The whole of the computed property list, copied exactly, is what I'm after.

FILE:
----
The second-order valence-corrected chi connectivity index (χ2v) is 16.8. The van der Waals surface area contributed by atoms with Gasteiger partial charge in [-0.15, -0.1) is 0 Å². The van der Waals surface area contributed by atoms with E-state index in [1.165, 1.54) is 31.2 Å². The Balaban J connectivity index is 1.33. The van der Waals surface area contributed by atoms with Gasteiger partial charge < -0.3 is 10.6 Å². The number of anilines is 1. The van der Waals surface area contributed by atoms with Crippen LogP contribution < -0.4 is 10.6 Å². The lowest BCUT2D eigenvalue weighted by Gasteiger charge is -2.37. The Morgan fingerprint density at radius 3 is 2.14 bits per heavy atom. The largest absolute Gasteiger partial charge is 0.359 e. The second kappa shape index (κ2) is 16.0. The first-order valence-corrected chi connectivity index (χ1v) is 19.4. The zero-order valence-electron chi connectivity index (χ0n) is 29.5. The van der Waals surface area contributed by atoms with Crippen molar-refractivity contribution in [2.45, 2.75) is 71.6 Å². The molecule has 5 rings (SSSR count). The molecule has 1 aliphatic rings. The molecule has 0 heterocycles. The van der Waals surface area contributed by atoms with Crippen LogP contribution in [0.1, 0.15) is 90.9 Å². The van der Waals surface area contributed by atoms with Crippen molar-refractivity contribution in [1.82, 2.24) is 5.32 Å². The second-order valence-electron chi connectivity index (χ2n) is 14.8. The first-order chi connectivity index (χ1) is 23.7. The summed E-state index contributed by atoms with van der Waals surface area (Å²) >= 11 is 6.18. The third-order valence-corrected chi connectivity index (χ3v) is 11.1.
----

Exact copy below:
The second-order valence-corrected chi connectivity index (χ2v) is 16.8. The van der Waals surface area contributed by atoms with Gasteiger partial charge in [-0.15, -0.1) is 0 Å². The van der Waals surface area contributed by atoms with E-state index in [1.165, 1.54) is 31.2 Å². The Balaban J connectivity index is 1.33. The van der Waals surface area contributed by atoms with Gasteiger partial charge < -0.3 is 10.6 Å². The number of anilines is 1. The van der Waals surface area contributed by atoms with Crippen LogP contribution < -0.4 is 10.6 Å². The lowest BCUT2D eigenvalue weighted by Gasteiger charge is -2.37. The Morgan fingerprint density at radius 3 is 2.14 bits per heavy atom. The largest absolute Gasteiger partial charge is 0.359 e. The second kappa shape index (κ2) is 16.0. The first-order valence-corrected chi connectivity index (χ1v) is 19.4. The zero-order valence-electron chi connectivity index (χ0n) is 29.5. The van der Waals surface area contributed by atoms with Crippen molar-refractivity contribution in [2.45, 2.75) is 71.6 Å². The molecule has 5 rings (SSSR count). The molecule has 1 aliphatic rings. The molecule has 0 heterocycles. The van der Waals surface area contributed by atoms with Crippen LogP contribution in [0.1, 0.15) is 90.9 Å². The van der Waals surface area contributed by atoms with Crippen molar-refractivity contribution in [1.82, 2.24) is 5.32 Å². The second-order valence-electron chi connectivity index (χ2n) is 14.8. The first-order chi connectivity index (χ1) is 23.7. The summed E-state index contributed by atoms with van der Waals surface area (Å²) >= 11 is 6.18. The third-order valence-corrected chi connectivity index (χ3v) is 11.1.